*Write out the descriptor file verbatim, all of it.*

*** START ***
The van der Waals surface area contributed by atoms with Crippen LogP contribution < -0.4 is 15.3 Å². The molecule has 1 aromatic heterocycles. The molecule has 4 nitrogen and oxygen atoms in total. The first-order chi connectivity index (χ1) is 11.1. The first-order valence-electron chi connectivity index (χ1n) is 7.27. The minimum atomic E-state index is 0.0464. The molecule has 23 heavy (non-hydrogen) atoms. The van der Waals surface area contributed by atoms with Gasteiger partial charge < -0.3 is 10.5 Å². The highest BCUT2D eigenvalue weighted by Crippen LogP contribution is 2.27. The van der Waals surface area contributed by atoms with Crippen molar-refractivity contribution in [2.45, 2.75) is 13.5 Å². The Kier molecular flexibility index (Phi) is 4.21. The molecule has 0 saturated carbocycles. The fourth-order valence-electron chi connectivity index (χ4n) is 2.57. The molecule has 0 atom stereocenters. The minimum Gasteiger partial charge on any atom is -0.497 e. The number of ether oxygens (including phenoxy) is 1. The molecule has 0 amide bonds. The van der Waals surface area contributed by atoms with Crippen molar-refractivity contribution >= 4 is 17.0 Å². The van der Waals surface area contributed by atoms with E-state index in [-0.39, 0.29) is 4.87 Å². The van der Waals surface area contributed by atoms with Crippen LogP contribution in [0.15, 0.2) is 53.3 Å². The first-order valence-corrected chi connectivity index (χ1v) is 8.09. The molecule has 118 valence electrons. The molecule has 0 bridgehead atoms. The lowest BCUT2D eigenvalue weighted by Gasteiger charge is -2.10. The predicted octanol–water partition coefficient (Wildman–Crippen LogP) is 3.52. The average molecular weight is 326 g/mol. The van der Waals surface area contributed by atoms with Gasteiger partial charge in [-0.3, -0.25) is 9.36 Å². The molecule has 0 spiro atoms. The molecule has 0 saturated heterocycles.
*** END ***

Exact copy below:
The van der Waals surface area contributed by atoms with Crippen LogP contribution < -0.4 is 15.3 Å². The molecule has 1 aromatic heterocycles. The molecule has 4 nitrogen and oxygen atoms in total. The first-order chi connectivity index (χ1) is 11.1. The first-order valence-electron chi connectivity index (χ1n) is 7.27. The minimum atomic E-state index is 0.0464. The molecule has 23 heavy (non-hydrogen) atoms. The van der Waals surface area contributed by atoms with Gasteiger partial charge < -0.3 is 10.5 Å². The highest BCUT2D eigenvalue weighted by Crippen LogP contribution is 2.27. The van der Waals surface area contributed by atoms with Crippen molar-refractivity contribution in [2.45, 2.75) is 13.5 Å². The Kier molecular flexibility index (Phi) is 4.21. The molecule has 0 saturated carbocycles. The fourth-order valence-electron chi connectivity index (χ4n) is 2.57. The molecule has 0 atom stereocenters. The minimum Gasteiger partial charge on any atom is -0.497 e. The number of ether oxygens (including phenoxy) is 1. The molecule has 0 amide bonds. The van der Waals surface area contributed by atoms with Crippen molar-refractivity contribution >= 4 is 17.0 Å². The van der Waals surface area contributed by atoms with E-state index in [-0.39, 0.29) is 4.87 Å². The van der Waals surface area contributed by atoms with Crippen LogP contribution in [0.15, 0.2) is 53.3 Å². The first-order valence-corrected chi connectivity index (χ1v) is 8.09. The molecule has 118 valence electrons. The molecule has 0 bridgehead atoms. The lowest BCUT2D eigenvalue weighted by Gasteiger charge is -2.10. The predicted octanol–water partition coefficient (Wildman–Crippen LogP) is 3.52. The average molecular weight is 326 g/mol. The van der Waals surface area contributed by atoms with Gasteiger partial charge in [-0.3, -0.25) is 9.36 Å². The molecule has 0 spiro atoms. The molecule has 0 saturated heterocycles.